19 Sep 2014

Behind The Scenes At The Red Bull Racing F1 Factory After A Race

This is a great video that shows life in the Red Bull Racing factory in Milton Keynes on the Monday after a race weekend.

It's striking to see how laid back the office seems to be, how deferential everyone is to the guv'nor (Christian Horner) and how Adrian Newey, despite being a genius, is also a luddite.




Living With - 2003 Audi RS6 Avant

Andrew Dryburgh reviews his 2003 Audi RS6 Avant

2003 Audi RS6 Avant

I'm very fortunate to work in car sales for a great Audi dealership where I get to drive some truly astonishing cars every day. Despite being associated with the Audi brand for nearly 12 years I genuinely still surprise myself with the quality of our cars, often using a different model of the range for my commute to try them in a real world drive.

In addition I’m lucky enough to have a company car which I use for 95% of my motoring. However a great deal of my enthusiasm for cars is for slightly older vehicles hence I’ve usually owned my own car in addition.

When I saw that Matt from www.speedmonkey.co.uk encouraged readers to write about their own cars I felt very motivated to write, and that brings us to this article. This isn’t about new a Audi product recently launched, nor do I have a used example of this car for sale.

So tonight, Matthew, I’m going to write about my own car.

What is it?

A 2003 Audi RS6 Avant.

Most people are well versed in this car.  The simple version is an A6 Avant with wide body, wide track, and a 4.2 litre V8 petrol motor equipped with 2 turbochargers and quattro permanent all wheel drive. In 2003 when it was new the performance figures would have been the stuff to win bragging contests down the pub. 450ps (444bhp) power, 560Nm torque, 0 - 62mph in 4.9 secs and a top speed limited to 155mph (where legal).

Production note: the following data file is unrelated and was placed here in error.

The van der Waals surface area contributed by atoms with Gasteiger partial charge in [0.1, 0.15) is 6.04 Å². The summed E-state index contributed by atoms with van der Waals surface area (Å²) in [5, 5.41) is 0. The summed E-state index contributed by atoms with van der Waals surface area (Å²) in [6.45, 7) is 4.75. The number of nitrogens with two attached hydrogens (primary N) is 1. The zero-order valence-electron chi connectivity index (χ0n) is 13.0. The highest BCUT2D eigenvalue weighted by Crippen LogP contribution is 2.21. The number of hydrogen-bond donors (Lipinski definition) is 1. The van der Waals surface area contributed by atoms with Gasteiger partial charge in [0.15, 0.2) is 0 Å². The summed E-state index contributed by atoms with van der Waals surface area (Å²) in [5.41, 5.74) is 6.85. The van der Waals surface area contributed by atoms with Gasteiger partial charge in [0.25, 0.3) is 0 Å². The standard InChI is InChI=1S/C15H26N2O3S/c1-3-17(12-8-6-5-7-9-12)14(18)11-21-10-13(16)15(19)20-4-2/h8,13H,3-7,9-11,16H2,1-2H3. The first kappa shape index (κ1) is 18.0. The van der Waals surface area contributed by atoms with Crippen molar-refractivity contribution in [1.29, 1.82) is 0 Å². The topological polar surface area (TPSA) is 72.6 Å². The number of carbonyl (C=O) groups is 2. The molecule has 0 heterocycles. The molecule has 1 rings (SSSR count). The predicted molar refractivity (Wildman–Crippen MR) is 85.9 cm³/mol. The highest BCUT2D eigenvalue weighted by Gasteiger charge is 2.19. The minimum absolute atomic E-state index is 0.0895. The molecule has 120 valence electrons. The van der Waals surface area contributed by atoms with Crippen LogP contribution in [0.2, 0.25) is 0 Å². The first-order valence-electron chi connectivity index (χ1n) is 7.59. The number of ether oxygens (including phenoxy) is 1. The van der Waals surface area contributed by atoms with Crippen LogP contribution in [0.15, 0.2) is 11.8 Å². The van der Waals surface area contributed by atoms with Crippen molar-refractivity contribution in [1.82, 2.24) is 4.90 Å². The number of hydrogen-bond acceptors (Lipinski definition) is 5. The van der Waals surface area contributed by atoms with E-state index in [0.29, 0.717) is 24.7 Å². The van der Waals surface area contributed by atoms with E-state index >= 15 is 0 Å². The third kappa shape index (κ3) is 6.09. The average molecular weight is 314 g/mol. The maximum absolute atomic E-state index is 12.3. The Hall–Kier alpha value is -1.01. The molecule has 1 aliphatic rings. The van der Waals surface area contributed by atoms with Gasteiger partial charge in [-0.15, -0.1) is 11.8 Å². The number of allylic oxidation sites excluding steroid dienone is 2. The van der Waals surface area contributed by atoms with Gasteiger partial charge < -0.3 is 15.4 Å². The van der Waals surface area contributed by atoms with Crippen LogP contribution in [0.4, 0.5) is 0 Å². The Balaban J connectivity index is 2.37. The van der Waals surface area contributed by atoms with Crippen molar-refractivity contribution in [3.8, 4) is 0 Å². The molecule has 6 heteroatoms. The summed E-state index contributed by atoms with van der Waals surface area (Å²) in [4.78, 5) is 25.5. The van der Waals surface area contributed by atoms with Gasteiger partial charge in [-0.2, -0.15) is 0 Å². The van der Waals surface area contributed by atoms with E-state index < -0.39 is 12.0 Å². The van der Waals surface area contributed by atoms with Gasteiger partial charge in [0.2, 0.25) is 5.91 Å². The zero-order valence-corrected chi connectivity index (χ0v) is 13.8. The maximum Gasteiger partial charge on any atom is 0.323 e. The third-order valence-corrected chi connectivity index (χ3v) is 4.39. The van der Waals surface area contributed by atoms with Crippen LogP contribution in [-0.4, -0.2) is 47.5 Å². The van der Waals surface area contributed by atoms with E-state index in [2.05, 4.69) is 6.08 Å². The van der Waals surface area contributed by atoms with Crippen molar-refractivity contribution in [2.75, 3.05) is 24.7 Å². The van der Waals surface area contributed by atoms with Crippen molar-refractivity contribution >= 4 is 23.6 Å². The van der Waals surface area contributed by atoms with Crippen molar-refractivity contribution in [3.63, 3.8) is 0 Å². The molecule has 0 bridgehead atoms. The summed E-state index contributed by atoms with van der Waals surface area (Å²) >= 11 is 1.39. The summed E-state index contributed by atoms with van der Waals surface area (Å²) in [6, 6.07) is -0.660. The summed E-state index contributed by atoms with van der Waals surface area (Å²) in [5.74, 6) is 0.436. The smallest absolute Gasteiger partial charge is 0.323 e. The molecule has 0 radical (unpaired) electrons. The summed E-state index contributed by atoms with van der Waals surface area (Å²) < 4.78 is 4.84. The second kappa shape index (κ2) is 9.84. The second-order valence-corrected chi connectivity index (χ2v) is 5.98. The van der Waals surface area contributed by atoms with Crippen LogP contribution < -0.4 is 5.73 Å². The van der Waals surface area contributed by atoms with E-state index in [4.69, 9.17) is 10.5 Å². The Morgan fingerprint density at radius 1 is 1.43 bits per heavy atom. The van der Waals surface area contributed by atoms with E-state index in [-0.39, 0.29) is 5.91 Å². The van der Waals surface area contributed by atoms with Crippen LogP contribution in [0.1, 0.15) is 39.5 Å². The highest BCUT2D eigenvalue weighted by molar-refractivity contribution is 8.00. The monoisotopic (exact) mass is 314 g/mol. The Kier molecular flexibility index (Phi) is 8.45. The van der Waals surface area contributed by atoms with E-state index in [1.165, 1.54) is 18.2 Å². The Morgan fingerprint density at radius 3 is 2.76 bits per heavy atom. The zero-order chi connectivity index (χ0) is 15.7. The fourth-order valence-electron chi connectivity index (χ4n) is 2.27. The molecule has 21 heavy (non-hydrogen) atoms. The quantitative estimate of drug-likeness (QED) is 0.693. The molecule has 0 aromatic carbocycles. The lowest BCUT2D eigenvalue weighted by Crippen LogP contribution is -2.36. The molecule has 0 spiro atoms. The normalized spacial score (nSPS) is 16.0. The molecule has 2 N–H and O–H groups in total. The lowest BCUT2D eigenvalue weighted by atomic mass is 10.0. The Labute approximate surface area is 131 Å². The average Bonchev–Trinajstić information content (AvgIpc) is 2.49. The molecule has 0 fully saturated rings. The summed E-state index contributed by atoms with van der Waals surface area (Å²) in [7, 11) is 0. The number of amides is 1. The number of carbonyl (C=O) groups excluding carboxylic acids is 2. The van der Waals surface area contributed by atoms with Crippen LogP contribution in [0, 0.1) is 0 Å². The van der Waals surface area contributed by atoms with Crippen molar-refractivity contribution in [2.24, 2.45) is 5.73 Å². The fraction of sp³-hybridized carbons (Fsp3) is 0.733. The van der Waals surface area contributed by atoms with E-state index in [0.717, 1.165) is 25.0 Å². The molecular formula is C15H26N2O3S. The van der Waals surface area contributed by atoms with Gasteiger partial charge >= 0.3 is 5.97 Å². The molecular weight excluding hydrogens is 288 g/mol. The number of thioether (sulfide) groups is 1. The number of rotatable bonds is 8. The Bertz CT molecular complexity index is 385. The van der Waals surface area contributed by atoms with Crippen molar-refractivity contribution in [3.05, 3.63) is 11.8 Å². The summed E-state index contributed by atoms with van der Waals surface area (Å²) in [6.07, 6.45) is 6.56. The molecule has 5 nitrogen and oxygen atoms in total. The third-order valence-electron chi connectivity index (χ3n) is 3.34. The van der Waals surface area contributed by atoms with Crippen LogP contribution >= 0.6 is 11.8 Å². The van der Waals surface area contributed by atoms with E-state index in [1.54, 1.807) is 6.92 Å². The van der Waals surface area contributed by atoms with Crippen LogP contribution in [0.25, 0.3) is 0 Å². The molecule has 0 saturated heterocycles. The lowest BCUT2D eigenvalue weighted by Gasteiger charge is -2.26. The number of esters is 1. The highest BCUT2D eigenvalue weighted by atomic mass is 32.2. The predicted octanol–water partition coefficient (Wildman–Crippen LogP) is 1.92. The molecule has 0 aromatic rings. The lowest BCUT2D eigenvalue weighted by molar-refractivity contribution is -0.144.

When I started working at an Audi dealership in 2003 the company owner had an RS6 Avant. It didn’t take long to get under my skin. I remember saying at the time I would own one. I even kept a brochure from when they were new. I got mine in 2008. I don’t do finance or loans and although I’m in the motor trade it still represented a significant chunk of money to spend on my debit card when I bought it.

“They’re around £5,000 - £15,000 at the moment, right? Should I buy one?”

Good heavens, no! Well, not unless you take account of the following:

The RS6 was around £70,000 when new and is a very complex machine. Even if you can afford the present second hand price the regular maintenance and repair costs will always end up being those of a £70,000 car. Brakes are roughly £1,000 at the front and only slight less at the rear. The cam belt (ideally including water pump and thermostat) are changed every 4 years. It requires a service each 12 months or 10,000 miles. Driven (im)properly the tyres will last 5000 miles and will set you back £850 - £1,000 for 4. It will average 15 - 20mpg of super unleaded.

Some of the technology on board is now outdated but a major advantage is that in this day and age you can do a lot of research on a particular model using internet forums even before you view and test drive them. If you buy at the cheap end of the market you’re likely to buy a problem car. From research I knew to watch out for 2 main faults:

All C5 RS6s have a 5 speed ZF tiptronic gearbox with steering wheel mounted manual over-ride gearshift controls (the gearbox is shared with the earlier A8 6.0 W12) and Audi felt it was up to the job of dealing with the power and torque. It wasn’t, and for many owners the gearbox failed causing repair bills of £4,000 - £7,000. It turns out that ZF say the gearbox should be serviced with the fluid and filter replaced throughout the car’s life. Audi on the other hand marketed it as “sealed for life” and isn’t a repair option but a “replace” option. A handful of owners have developed their own manual gearbox conversion at great expense to then go for crazy power outputs from engine and turbo mods.

From the factory the RS6 was the first model in the Audi line up to receive “Dynamic Ride Control” (often referred to as DRC) suspension where the shock absorbers are linked diagonally across the car via an equalisation valve giving very effective (almost “active” in feel although it’s a passive system) anti-roll, anti-dive, and anti-squat behaviour. This made the 2 tonne RS6 (1880kg unladen weight, 2440kg fully laden!) strangely agile for its size. For many owners this first generation DRC system has failed numerous times, and when it’s not working the car feels “drunk” and wallowing at best, and dangerous at worst.